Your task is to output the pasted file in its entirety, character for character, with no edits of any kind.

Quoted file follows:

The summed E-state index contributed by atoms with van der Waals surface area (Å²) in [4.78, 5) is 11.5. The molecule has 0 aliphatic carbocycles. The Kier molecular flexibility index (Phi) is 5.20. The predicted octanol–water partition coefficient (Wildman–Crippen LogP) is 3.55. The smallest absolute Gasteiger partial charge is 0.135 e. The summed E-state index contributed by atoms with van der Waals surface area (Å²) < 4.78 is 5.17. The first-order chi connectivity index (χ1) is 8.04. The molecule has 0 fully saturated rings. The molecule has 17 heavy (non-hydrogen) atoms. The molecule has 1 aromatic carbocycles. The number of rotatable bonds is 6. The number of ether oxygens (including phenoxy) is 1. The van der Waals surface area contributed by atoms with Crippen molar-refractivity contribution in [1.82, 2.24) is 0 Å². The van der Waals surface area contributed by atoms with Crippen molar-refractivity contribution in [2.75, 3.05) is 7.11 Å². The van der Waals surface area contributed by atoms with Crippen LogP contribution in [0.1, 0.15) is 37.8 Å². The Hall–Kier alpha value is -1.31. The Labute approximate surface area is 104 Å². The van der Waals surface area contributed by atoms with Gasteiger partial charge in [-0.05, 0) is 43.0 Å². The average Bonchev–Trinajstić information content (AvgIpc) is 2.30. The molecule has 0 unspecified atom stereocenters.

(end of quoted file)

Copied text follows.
The summed E-state index contributed by atoms with van der Waals surface area (Å²) in [4.78, 5) is 11.5. The molecule has 0 aliphatic carbocycles. The Kier molecular flexibility index (Phi) is 5.20. The predicted octanol–water partition coefficient (Wildman–Crippen LogP) is 3.55. The smallest absolute Gasteiger partial charge is 0.135 e. The summed E-state index contributed by atoms with van der Waals surface area (Å²) < 4.78 is 5.17. The first-order chi connectivity index (χ1) is 8.04. The molecule has 0 fully saturated rings. The molecule has 17 heavy (non-hydrogen) atoms. The molecule has 1 aromatic carbocycles. The number of rotatable bonds is 6. The number of ether oxygens (including phenoxy) is 1. The van der Waals surface area contributed by atoms with Crippen molar-refractivity contribution in [1.82, 2.24) is 0 Å². The van der Waals surface area contributed by atoms with Crippen molar-refractivity contribution in [2.75, 3.05) is 7.11 Å². The van der Waals surface area contributed by atoms with Crippen LogP contribution in [0.1, 0.15) is 37.8 Å². The Hall–Kier alpha value is -1.31. The Labute approximate surface area is 104 Å². The van der Waals surface area contributed by atoms with Gasteiger partial charge in [-0.05, 0) is 43.0 Å². The average Bonchev–Trinajstić information content (AvgIpc) is 2.30. The molecule has 0 unspecified atom stereocenters.